Review of Freedom Scientific's ElBraille

Posted by Karl Belanger | 11/27/2017 | Access Technology
Product photo of the ElBraille and Focus 14 courtesy of Freedom Scientific.

The ElBraille consists of a small Windows 10 computer built into a case for the Focus 14 Blue Braille display. The case feels quite sturdy, and the overall concept is a very good one. The unit comes with instructions in Braille and a protective carrying case which feels well-built and should do a good job of protecting the ElBraille. Unfortunately, there are several issues that, when taken together, make the ElBraille a much less appealing option.

Purchasing the ElBraille

Unlike similar devices, VFO has decided to take a modular approach with selling the ElBraille. The ElBraille is just the computer dock for the Focus 14. If you currently own a Focus 14 and/or a JAWS license, you can use those. If not, you must buy the ElBraille at $1,795 and the display and JAWS separately at their regular prices. The price for the unit itself is rather high, especially when the hardware specifications of the device are taken into account. With an Intel Atom® processor and two gigabytes of RAM, the ElBraille is roughly comparable to budget friendly Windows tablets.

Physical Description

The ElBraille consists of two parts: the dock, which holds the processor, battery, and other internals; and a Focus 14 Blue Braille display. The dock consists of a tray with an open front end, which is also higher at the back. The Focus 14 is inserted into the ElBraille back end first. The USB cord is plugged into the left side, then the display is lowered until the hooks at the front edge engage with the slots in the bottom of the display. Along the left side are a micro-HDMI port and a slot for a SIM card to connect to an LTE network. The right side has a headphone jack, an SD card slot, a USB port, and the proprietary charging port. There is nothing on the back of the device. On the top left edge there is a power button, and behind that a cover over the Focus display’s USB port and power button. Behind the display on the top of the ElBraille are four buttons, with a volume rocker in between the second and third. From left to right, these buttons access the ElBraille menu, provide battery and network status, announce and display the time and date, and open the notes application. When connecting or removing the charger, the ElBraille plays an ascending or descending tone and also vibrates the device.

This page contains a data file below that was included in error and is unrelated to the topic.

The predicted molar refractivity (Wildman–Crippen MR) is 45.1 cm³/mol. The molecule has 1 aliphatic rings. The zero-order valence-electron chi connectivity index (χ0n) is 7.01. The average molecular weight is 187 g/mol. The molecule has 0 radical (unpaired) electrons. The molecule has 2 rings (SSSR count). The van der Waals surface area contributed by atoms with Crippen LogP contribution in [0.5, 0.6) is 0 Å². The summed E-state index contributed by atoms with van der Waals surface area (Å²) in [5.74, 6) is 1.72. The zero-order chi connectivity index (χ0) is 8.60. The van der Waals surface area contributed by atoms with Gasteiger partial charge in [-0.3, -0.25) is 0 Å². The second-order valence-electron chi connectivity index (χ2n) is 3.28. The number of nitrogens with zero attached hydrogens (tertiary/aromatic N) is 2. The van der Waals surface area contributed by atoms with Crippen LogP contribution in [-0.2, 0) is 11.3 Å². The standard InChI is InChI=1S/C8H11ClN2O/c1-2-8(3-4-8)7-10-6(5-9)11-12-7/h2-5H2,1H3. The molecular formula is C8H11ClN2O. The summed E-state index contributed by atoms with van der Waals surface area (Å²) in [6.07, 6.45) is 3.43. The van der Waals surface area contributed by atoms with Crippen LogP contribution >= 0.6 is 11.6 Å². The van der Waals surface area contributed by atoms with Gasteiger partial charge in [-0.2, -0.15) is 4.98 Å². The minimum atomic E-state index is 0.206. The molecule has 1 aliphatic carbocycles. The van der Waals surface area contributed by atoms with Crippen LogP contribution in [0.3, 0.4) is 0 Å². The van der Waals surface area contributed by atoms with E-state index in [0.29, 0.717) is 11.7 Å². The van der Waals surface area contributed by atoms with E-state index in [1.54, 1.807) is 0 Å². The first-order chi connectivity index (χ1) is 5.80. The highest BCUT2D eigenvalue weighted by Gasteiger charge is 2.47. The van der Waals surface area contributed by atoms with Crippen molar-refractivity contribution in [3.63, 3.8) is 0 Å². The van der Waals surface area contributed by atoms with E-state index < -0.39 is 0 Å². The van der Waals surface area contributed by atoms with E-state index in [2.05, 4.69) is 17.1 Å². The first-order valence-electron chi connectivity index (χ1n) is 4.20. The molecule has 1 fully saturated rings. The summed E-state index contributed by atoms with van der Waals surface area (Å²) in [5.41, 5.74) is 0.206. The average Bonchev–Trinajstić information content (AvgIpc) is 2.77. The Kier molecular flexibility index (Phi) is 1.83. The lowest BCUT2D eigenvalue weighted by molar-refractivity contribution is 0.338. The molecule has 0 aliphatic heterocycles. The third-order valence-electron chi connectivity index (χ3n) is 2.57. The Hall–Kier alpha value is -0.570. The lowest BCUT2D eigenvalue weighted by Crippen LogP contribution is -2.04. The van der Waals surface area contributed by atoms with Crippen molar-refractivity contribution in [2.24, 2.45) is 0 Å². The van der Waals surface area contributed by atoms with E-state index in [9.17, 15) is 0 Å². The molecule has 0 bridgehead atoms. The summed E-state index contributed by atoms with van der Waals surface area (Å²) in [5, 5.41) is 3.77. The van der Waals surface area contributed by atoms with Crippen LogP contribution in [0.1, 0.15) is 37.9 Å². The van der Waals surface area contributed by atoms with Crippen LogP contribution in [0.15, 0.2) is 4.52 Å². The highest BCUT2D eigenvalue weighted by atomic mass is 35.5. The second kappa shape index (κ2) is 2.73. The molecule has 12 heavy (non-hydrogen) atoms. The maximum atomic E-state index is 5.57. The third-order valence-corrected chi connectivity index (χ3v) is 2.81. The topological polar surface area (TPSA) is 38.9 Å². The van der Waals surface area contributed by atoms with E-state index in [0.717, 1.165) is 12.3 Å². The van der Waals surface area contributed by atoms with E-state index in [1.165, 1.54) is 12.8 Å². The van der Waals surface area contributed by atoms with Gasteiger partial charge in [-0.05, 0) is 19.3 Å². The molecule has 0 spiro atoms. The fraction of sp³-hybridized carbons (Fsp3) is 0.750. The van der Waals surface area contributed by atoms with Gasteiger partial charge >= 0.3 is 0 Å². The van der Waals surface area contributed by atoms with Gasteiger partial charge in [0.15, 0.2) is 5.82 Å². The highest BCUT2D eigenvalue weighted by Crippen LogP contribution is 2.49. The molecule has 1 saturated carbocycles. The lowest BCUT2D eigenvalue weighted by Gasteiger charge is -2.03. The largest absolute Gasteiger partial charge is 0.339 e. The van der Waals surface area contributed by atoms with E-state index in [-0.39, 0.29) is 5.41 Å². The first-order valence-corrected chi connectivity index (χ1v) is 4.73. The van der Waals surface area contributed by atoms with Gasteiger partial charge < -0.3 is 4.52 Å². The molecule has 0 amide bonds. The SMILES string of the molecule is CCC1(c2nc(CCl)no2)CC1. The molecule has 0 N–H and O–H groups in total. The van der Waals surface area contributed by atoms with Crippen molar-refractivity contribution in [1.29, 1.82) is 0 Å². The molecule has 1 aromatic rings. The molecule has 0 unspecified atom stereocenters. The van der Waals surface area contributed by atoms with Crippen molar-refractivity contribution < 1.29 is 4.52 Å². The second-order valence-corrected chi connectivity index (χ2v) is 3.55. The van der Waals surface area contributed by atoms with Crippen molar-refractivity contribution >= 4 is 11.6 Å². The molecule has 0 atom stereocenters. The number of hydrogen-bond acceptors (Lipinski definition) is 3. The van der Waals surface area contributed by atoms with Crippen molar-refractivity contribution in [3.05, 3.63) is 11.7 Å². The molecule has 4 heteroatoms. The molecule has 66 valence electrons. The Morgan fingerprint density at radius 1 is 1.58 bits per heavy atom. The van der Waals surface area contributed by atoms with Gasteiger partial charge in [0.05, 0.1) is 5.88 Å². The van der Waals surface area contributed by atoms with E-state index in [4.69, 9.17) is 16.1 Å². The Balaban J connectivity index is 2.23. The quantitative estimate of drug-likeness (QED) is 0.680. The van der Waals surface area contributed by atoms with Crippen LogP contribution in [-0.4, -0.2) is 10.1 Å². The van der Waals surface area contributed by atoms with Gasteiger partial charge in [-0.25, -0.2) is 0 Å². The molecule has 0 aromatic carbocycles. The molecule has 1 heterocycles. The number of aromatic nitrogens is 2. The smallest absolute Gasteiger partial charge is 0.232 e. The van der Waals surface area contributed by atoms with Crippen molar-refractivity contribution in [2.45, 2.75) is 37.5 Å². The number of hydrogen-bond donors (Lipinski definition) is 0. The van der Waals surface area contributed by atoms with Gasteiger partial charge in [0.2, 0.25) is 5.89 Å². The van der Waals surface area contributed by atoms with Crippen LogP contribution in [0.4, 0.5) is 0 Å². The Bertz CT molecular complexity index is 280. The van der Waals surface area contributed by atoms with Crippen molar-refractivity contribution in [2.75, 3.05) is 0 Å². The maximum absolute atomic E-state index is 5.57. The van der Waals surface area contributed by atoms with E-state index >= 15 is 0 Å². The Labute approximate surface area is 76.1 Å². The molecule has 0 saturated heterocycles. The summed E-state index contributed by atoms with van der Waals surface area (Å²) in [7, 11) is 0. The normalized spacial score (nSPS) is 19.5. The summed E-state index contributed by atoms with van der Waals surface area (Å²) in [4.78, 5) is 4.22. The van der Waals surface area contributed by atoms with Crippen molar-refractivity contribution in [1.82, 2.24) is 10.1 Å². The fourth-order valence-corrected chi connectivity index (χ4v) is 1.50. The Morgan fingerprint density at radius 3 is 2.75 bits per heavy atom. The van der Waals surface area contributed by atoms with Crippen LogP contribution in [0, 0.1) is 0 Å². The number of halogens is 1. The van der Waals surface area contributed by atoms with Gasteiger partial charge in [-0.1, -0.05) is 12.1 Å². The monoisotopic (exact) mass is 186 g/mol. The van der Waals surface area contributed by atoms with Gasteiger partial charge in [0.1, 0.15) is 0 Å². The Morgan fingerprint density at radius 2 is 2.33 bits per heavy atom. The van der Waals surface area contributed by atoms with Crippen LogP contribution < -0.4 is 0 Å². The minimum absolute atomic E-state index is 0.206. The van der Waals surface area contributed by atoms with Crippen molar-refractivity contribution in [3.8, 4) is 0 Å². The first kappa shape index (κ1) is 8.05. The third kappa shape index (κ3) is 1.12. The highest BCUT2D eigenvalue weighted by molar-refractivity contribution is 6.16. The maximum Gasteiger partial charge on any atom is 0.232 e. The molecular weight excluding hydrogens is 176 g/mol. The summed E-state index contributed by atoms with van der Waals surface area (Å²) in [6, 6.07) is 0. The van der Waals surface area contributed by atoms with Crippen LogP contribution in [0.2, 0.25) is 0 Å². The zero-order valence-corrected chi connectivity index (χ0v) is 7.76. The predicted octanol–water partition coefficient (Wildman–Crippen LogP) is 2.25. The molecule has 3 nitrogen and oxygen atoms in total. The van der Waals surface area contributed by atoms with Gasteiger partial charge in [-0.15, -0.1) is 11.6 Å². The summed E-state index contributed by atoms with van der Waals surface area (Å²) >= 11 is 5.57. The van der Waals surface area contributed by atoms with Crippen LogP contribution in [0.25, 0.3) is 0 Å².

ElBraille Custom Menus and Applications

The buttons on the back edge of the ElBraille provide access to a number of custom functions. Pressing the first button opens a menu with direct shortcuts to a number of programs including the calculator, Firefox, Skype, Balabolka book reader, a notes program, and Microsoft Office 365 (if installed). There is also a utilities menu which provides access to settings and documentation for the ElBraille. Pressing and holding the first button brings up a self-voicing menu where you can force restart JAWS or restart/shutdown the system. Pressing or double-pressing the second key once announces the battery or network status respectively, and the third key announces the time or date. The fourth key opens the ElNotes application, which allows for taking both text and voice notes, which can later be reviewed, and the text notes can be searched.

The ElBraille menu provides quick access to a variety of applications. The Miranda instant messaging program, Skype, Firefox, the Balabolka book reader, and Windows Live Mail all come preinstalled. The menu also provides access to the calculator, Notepad, and a submenu for MS Word, MS Outlook, etc., if they are installed. The utilities submenu provides access to ElBraille settings, where it is possible to change when the device beeps or vibrates, whether the LTE modem is on or off, among others. Also under utilities are a keyboard editor where the physical buttons can be reassigned, a firmware updates feature, and help documentation.

Using the ElBraille

When the ElBraille is turned on by pressing and holding the power button, the device will vibrate, then start emitting a series of short beeps. As each stage of the boot finishes, the device will vibrate again and the beeping will pause. This repeats a few times until the beeping stops and JAWS comes up talking. The Focus will also turn on and off several times. The first time JAWS loads, it will present you with the update authorization screen. Otherwise, there is no first run experience; you are dropped at the Windows desktop. For anyone who has used a Braille display with JAWS as the primary means of accessing a computer, turning on the ElBraille will be just like booting up any other Windows PC. For those who haven’t used a Braille display with JAWS extensively, a tutorial would come in quite handy. There are a lot of keys to learn, some of which are layered, some context specific, and while having the Braille manual is useful, a simple on-device tutorial to familiarize users especially with the keyboard emulation, would make the learning curve a lot less steep. Having no first run setup means that users will have to know where to look to connect to Wi-Fi, set the time and date if it is incorrect, add their Microsoft account, etc.